If the value of certifications is not yet in the sanctity of the solution and not entirely developed in the marketplace, then the definition of value is open to interpretation. Comments to Haight’s article revealed a host of possibilities, including enhanced credibility for the buying company, premiums paid, market access, better organization and management through a cooperative structure, community reinvestment, and as a supply chain management tool.

Of course, this variance exposes another issue: beyond the question posed in the previous section of whether or not certifications are a useful tool toward poverty alleviation, should be a clarification of “What are we really trying to accomplish?”


Naturally, questions of impact and value will result in an assessment of return or who bears the burden of its investment. At the 2011 SCAA Symposium, Luis Fernando Samper, director of intellectual property at the Colombian Coffee Federation, presented data regarding sustainable programs under their management, and even without factoring in up-front investment costs, questioned the return on managing a total of 67 certifications. Essentially, he challenged certification programs for being too numerous and burdensome from a management standpoint given the actual premiums delivered. In essence, he was pushing back on the idea that these programs, designed the support the farmer, actually cost the farmer more in the end.

However, coffee isn’t the only industry grappling over issues with certifications. At a recent conference on Certification, Consumption, and Change held by JustMeans in Washington, D.C. (May 24, 2011), representatives from a variety of certification agencies across various sectors (carbon, forestry, marine, and agriculture) acknowledged certain challenges with the certification model. At the same time, they cautioned against abandoning them altogether because, despite the ongoing examination, consumers do look for certification labels or seals. According to the 2009 Conscious Consumer Report, 28 percent of Americans seek certification labels or seals to verify social or environmental claims of a company. Certifications are meant to ensure points of credibility in the system, and if certifying organizations don’t perform that role, who will? Private businesses? That is the route many have taken. Café Practices, direct trade or relationship coffee models all exist to some degree as an alternative. Are those models doing a better job?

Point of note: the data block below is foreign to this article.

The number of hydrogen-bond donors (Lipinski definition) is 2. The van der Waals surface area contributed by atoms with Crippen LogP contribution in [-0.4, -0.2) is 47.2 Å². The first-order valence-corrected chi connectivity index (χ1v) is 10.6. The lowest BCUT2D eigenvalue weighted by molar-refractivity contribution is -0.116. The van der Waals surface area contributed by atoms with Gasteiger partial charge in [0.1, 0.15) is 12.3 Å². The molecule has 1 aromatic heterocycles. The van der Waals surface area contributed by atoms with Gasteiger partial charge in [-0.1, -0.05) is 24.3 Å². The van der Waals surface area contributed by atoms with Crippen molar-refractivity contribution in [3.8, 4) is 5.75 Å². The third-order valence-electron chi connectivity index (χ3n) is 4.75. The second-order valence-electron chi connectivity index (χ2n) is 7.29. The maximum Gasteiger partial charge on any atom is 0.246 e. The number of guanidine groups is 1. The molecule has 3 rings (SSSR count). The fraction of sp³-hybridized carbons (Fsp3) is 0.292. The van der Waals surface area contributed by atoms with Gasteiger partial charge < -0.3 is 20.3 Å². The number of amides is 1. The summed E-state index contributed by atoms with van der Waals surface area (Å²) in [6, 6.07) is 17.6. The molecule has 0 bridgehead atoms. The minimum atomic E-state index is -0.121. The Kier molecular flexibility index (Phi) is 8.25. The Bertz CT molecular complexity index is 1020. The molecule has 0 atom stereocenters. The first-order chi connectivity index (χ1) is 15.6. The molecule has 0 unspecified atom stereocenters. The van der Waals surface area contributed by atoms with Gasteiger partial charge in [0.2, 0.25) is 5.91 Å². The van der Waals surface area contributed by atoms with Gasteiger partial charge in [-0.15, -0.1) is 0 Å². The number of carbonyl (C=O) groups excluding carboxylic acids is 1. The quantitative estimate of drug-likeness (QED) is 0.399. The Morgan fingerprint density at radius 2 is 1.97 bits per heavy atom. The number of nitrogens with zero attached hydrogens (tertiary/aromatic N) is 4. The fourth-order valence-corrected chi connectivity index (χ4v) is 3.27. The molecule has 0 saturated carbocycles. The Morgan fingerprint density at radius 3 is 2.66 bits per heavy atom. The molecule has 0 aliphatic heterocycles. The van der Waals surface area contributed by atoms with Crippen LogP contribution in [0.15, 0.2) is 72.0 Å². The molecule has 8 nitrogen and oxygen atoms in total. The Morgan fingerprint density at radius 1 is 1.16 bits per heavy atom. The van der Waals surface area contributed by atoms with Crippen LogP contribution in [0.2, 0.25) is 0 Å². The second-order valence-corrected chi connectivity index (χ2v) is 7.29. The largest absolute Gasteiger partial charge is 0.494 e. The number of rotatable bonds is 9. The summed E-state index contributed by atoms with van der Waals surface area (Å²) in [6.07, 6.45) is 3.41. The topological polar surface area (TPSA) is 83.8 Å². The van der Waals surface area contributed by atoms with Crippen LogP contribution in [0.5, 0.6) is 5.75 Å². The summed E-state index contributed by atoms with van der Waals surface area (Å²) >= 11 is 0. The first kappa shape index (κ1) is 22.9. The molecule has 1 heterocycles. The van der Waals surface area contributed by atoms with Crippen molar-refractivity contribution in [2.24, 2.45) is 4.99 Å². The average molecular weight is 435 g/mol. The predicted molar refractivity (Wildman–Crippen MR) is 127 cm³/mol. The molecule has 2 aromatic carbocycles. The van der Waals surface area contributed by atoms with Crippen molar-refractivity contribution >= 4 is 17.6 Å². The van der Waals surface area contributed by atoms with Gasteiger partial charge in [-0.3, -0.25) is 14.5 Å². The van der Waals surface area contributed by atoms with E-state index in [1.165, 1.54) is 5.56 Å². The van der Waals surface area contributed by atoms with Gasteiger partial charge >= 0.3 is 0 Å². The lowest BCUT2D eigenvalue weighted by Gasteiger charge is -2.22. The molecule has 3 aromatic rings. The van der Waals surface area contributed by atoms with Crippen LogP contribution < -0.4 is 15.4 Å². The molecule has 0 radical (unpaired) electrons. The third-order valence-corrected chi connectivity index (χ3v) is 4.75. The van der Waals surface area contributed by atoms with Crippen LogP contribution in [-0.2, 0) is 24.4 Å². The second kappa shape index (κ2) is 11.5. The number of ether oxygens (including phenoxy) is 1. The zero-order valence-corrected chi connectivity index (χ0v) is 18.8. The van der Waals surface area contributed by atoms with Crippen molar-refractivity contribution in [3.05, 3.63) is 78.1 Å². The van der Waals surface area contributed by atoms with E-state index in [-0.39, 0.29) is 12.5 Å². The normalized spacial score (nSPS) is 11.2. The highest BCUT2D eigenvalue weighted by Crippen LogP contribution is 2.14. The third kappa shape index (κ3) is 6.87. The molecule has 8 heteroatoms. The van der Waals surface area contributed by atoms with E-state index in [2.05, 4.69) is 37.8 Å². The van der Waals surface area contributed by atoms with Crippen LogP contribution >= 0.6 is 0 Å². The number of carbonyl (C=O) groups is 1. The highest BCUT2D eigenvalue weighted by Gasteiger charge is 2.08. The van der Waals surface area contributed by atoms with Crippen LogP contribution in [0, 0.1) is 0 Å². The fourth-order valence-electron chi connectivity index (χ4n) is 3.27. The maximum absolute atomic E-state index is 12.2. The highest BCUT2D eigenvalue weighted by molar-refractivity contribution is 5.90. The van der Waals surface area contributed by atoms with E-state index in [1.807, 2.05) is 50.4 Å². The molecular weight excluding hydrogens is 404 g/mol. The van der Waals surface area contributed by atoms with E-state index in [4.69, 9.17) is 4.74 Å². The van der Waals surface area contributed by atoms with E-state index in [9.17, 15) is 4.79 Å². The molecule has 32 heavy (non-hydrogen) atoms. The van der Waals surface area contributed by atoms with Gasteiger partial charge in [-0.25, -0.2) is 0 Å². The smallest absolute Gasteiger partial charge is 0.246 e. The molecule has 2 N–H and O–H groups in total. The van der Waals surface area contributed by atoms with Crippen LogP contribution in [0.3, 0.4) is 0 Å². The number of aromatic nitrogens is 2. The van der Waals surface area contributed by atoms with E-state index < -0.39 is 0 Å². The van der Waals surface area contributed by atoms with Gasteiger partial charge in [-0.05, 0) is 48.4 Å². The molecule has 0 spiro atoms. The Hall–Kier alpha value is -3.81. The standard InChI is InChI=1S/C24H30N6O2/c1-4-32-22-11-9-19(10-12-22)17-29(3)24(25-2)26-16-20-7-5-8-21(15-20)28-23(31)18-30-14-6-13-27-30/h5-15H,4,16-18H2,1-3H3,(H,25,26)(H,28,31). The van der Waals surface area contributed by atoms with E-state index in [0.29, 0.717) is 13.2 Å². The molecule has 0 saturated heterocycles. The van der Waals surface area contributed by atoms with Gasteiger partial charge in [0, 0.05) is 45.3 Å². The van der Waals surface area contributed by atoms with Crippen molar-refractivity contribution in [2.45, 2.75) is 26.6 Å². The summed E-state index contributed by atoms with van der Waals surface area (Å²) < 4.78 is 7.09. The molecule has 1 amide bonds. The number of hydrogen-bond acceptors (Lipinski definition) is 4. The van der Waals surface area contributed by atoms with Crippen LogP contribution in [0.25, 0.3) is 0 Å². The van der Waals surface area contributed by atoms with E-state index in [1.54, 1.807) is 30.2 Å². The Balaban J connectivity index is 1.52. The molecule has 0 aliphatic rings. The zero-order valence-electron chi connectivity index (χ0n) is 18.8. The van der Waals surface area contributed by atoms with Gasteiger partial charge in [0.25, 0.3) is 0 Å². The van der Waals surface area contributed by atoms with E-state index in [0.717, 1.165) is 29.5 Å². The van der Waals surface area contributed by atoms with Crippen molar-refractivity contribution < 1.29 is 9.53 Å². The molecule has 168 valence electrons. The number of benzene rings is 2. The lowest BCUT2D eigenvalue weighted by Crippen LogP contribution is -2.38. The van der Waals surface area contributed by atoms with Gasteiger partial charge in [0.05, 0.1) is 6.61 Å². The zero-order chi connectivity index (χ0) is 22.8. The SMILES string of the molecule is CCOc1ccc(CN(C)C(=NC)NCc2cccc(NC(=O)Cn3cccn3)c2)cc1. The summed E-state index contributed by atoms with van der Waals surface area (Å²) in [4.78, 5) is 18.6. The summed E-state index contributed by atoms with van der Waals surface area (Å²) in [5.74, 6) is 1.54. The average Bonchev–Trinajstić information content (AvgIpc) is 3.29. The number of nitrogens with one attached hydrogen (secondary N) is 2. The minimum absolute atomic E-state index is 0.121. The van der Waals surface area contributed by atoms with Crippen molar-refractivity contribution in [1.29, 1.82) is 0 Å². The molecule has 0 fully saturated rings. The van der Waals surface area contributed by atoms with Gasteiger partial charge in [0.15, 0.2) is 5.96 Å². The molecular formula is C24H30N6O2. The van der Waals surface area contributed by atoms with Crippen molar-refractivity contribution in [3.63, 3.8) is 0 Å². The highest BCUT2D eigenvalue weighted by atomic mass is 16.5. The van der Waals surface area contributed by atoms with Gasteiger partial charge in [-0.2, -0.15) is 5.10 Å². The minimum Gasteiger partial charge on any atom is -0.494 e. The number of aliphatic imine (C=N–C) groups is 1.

In the end, a large part of what is being considered is the method and cost of a credible system. Or even more simply, who benefits and who pays?

A Conversation Worth Having

Throughout the value chain an assessment of value and, consequently, return brings focus to the issues of how much a producer earns, how much credibility a company gains, and whether or not the customer is in fact guided to the best choice. While some may want to discuss the problems with Fair Trade and/or other certification programs, it seems that a better topic is about how to strengthen the role of certifications, ensuring that all the infrastructure and activity equal a reward for those affected. I believe there is a more productive conversation waiting to happen, one that will get us out of critiques of specific models and into real solutions for alleviating poverty or otherwise improving the impact of certification, increasing value for coffee drinkers, and distributing the burden in a way that makes sense.

With more than 15 years of marketing experience, Tracy Ging has spent the bulk of her career in the coffee industry, where she has worked on both sides of the supply-chain, developing a deep understanding of the market and the trends driving it. Tracy currently serves as Deputy Executive Director of SCAA.


1 Haight, C. (Summer 2011). The Problem with Fair Trade Coffee. Stanford Social Innovation Review. Retrieved from:
2 TransFair USA. (August 2010). Impact Report. Self-Published. Retrieved from:
3 Pierrot, J., Giovannucci, D., and Kasterine, A. (Pre-Publication Copy). Trends in the Trade of Certified Coffees. International Trade Center.